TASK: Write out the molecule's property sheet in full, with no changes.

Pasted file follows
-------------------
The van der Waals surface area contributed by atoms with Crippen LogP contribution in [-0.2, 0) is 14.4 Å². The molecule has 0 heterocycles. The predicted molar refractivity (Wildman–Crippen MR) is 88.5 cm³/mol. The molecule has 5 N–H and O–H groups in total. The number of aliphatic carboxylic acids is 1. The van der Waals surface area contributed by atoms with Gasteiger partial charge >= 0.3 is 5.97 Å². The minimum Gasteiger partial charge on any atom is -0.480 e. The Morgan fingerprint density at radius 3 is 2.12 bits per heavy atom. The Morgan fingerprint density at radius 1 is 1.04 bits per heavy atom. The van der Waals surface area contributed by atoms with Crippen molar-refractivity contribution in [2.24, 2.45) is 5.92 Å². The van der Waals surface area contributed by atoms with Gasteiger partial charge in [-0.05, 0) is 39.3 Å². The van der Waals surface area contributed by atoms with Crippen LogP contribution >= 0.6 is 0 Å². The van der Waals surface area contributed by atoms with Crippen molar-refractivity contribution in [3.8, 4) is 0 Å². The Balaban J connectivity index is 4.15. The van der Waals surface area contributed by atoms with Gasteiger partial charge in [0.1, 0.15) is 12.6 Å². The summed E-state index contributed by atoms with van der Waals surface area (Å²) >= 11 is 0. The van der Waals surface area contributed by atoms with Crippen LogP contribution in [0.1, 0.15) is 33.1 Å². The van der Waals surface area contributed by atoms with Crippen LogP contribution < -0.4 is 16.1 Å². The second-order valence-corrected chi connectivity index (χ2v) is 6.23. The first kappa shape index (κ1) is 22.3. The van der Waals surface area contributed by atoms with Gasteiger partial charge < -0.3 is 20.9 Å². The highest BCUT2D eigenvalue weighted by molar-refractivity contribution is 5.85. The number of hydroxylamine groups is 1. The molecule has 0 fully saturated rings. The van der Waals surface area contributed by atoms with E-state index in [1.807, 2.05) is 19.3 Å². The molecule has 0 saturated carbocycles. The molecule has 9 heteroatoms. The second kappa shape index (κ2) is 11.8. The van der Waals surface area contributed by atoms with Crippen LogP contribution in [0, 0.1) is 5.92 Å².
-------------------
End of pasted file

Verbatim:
The van der Waals surface area contributed by atoms with Crippen LogP contribution in [-0.2, 0) is 14.4 Å². The molecule has 0 heterocycles. The predicted molar refractivity (Wildman–Crippen MR) is 88.5 cm³/mol. The molecule has 5 N–H and O–H groups in total. The number of aliphatic carboxylic acids is 1. The van der Waals surface area contributed by atoms with Gasteiger partial charge >= 0.3 is 5.97 Å². The minimum Gasteiger partial charge on any atom is -0.480 e. The Morgan fingerprint density at radius 3 is 2.12 bits per heavy atom. The Morgan fingerprint density at radius 1 is 1.04 bits per heavy atom. The van der Waals surface area contributed by atoms with Crippen molar-refractivity contribution in [2.24, 2.45) is 5.92 Å². The van der Waals surface area contributed by atoms with Gasteiger partial charge in [-0.05, 0) is 39.3 Å². The van der Waals surface area contributed by atoms with Crippen LogP contribution >= 0.6 is 0 Å². The van der Waals surface area contributed by atoms with Crippen molar-refractivity contribution in [3.8, 4) is 0 Å². The Balaban J connectivity index is 4.15. The van der Waals surface area contributed by atoms with Gasteiger partial charge in [0.1, 0.15) is 12.6 Å². The summed E-state index contributed by atoms with van der Waals surface area (Å²) >= 11 is 0. The van der Waals surface area contributed by atoms with Crippen LogP contribution in [0.1, 0.15) is 33.1 Å². The van der Waals surface area contributed by atoms with Crippen LogP contribution < -0.4 is 16.1 Å². The second-order valence-corrected chi connectivity index (χ2v) is 6.23. The first kappa shape index (κ1) is 22.3. The van der Waals surface area contributed by atoms with Gasteiger partial charge < -0.3 is 20.9 Å². The highest BCUT2D eigenvalue weighted by molar-refractivity contribution is 5.85. The number of hydroxylamine groups is 1. The molecule has 0 fully saturated rings. The van der Waals surface area contributed by atoms with E-state index in [1.807, 2.05) is 19.3 Å². The molecule has 0 saturated carbocycles. The molecule has 9 heteroatoms. The second kappa shape index (κ2) is 11.8. The van der Waals surface area contributed by atoms with Crippen LogP contribution in [0, 0.1) is 5.92 Å².